Nintendo's 7 Biggest Failures and What They Taught Us

From the Virtual Boy to the disastrous deal with Sony that led to the PlayStation – Nintendo has had a few big misses

Virtual Boy (1995)
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Virtual Boy (1995)

Until this point, Nintendo's master inventor, Gunpei Yokoi, could do no wrong. But by the late-Eighties, the creator of the Game & Watch and GameBoy handhelds was reportedly feeling alienated by the mainstream console business and its technological arms race. So when Massachusetts-based company Reflections Technologies started showing off its prototype for a portable LED display named The Private Eye, Nintendo licensed the concept, and put Yokoi in charge of finding something to do with it. The result was a weird hybrid of handheld games console and head-mounted display, with a stereoscopic monochrome screen that showed very basic red-tinged visuals. Nintendo rushed it to market in July 1995 (August in the States), hoping that the gadget's quirky charm would attract families fascinated by the emerging concept of consumer VR.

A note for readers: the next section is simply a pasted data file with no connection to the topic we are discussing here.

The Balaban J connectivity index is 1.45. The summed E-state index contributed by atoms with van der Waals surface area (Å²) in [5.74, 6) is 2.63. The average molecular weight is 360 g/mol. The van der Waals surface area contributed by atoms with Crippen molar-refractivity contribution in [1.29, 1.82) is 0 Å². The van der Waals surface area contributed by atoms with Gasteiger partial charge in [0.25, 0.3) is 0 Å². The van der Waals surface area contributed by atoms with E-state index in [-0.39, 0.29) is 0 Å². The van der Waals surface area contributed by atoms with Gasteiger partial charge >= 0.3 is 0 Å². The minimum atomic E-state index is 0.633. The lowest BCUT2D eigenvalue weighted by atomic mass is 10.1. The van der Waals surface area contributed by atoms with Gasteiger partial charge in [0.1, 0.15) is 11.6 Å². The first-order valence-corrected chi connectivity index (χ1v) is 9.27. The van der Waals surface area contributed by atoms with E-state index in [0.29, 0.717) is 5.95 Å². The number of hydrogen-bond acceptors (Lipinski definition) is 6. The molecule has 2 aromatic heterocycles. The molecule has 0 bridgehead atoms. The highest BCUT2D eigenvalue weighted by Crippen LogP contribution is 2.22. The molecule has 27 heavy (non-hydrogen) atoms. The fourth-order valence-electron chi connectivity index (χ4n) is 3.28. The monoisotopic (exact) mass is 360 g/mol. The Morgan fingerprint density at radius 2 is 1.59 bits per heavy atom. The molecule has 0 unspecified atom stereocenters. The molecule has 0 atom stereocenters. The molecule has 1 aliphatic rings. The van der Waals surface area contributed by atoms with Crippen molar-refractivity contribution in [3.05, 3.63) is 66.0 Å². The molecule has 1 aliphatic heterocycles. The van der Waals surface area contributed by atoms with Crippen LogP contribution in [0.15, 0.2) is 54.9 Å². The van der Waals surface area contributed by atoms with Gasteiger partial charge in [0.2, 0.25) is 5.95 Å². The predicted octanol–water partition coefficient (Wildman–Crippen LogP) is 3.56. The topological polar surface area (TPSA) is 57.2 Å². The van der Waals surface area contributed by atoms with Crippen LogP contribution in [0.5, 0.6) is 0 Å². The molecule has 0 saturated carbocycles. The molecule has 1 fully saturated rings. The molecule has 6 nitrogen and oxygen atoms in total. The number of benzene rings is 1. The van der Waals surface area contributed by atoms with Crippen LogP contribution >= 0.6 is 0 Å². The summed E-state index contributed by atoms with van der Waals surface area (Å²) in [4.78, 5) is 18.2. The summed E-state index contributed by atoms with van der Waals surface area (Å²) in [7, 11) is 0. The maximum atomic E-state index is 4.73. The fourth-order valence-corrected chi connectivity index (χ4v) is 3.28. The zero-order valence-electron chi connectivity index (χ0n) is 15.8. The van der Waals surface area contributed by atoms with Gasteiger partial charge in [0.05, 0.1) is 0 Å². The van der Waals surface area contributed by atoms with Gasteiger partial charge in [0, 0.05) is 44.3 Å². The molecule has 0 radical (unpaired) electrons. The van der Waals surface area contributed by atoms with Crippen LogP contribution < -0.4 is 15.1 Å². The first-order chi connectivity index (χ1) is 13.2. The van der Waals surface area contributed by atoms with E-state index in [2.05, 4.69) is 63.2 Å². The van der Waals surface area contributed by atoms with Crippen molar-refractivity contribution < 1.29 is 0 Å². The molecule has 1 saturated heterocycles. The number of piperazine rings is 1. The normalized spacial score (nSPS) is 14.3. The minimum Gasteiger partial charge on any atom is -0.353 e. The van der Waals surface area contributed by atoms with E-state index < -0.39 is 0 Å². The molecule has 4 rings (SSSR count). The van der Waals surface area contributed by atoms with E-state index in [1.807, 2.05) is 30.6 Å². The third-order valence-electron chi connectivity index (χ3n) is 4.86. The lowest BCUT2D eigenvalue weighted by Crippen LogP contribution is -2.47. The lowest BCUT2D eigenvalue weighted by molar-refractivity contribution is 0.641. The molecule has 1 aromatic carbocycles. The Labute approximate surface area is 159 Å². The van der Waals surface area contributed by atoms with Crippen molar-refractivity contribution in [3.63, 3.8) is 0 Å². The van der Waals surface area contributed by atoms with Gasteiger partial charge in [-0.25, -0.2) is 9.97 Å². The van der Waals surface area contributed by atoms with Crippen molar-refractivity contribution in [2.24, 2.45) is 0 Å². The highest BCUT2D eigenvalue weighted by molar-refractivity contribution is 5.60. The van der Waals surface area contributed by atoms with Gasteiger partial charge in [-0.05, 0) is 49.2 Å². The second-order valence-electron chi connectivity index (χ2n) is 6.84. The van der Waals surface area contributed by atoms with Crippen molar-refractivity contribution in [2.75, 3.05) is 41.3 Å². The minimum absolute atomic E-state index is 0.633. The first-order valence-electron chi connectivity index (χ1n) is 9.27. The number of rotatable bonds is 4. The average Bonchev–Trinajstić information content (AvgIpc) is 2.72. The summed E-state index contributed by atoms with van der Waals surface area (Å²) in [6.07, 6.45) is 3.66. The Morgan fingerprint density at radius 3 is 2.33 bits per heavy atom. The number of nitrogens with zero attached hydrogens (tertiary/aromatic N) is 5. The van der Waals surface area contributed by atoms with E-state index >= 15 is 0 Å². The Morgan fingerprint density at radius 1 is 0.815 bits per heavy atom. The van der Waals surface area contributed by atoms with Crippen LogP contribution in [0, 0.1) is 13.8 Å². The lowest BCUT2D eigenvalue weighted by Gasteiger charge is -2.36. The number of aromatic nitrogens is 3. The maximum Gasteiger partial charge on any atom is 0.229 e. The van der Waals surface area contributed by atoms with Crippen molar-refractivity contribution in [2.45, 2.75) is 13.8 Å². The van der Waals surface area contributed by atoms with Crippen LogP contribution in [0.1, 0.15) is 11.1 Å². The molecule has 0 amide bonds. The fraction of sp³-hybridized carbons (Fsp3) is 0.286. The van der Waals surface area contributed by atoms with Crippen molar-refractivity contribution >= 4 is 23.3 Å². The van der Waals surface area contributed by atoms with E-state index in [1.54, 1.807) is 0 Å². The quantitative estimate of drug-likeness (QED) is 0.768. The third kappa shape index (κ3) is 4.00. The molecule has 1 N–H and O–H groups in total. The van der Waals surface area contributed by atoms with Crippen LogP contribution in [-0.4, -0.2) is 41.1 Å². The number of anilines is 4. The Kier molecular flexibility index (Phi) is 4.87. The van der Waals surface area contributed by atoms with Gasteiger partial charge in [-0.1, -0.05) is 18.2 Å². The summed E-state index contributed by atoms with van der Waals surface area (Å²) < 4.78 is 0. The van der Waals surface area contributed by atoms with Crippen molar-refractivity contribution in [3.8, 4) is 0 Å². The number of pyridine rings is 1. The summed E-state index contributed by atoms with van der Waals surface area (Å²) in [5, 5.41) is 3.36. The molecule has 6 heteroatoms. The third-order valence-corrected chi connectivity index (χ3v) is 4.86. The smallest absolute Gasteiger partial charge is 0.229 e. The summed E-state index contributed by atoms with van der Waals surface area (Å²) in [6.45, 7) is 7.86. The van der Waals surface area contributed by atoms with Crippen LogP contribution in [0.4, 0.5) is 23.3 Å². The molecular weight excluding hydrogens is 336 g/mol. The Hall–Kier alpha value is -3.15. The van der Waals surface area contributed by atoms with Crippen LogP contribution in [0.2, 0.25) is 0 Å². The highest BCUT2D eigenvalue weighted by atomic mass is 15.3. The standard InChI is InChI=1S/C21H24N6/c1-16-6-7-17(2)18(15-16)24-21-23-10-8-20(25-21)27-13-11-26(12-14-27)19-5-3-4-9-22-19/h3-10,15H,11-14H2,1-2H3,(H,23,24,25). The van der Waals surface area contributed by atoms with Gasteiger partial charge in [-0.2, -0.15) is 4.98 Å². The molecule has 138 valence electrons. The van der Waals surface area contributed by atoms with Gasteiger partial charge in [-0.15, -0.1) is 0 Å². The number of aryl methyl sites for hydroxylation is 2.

That’s not what happened. The product was expensive at $180, the visuals weird and indistinct, the games (like Mario Tennis and Wario Land) were unconvincing and it was giving people headaches. Only around 20 games were ever released, and while Nintendo of America chief Howard Lincoln projected sales of 3 million for its debut holiday sales period, it sold just 1.26 million in its entire lifetime. Very quickly the decision was made to abandon the system in favor of the coming N64.

What we learned: Generally we discovered that consumers weren't ready for experimental VR products in the early Nineties: they were expensive and they made you throw up. As for Nintendo, Peter Main, former VP of sales and marketing at NoA, said, "One thing I guess we learned, as Sega did before us, is that working on two brand new platforms simultaneously, with a finite number of creative and competent game developers is a very, very tough proposition."

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